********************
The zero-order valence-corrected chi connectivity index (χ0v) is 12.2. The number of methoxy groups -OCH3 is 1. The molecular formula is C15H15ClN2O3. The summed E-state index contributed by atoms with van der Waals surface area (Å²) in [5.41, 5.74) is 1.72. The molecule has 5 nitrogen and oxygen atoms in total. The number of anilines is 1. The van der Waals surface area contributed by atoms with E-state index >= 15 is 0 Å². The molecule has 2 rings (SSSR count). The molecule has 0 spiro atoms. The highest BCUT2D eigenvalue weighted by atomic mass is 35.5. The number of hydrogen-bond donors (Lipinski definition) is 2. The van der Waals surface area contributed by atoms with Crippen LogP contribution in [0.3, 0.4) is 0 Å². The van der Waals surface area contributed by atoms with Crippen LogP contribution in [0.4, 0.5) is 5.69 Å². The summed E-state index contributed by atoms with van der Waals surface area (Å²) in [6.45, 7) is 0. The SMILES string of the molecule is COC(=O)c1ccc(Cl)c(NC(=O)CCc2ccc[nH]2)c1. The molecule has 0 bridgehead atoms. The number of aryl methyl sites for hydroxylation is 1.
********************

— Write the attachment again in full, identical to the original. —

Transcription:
The zero-order valence-corrected chi connectivity index (χ0v) is 12.2. The number of methoxy groups -OCH3 is 1. The molecular formula is C15H15ClN2O3. The summed E-state index contributed by atoms with van der Waals surface area (Å²) in [5.41, 5.74) is 1.72. The molecule has 5 nitrogen and oxygen atoms in total. The number of anilines is 1. The van der Waals surface area contributed by atoms with E-state index >= 15 is 0 Å². The molecule has 2 rings (SSSR count). The molecule has 0 spiro atoms. The highest BCUT2D eigenvalue weighted by atomic mass is 35.5. The number of hydrogen-bond donors (Lipinski definition) is 2. The van der Waals surface area contributed by atoms with Crippen LogP contribution in [0.3, 0.4) is 0 Å². The van der Waals surface area contributed by atoms with Crippen LogP contribution in [0.4, 0.5) is 5.69 Å². The summed E-state index contributed by atoms with van der Waals surface area (Å²) in [6.45, 7) is 0. The SMILES string of the molecule is COC(=O)c1ccc(Cl)c(NC(=O)CCc2ccc[nH]2)c1. The molecule has 0 bridgehead atoms. The number of aryl methyl sites for hydroxylation is 1.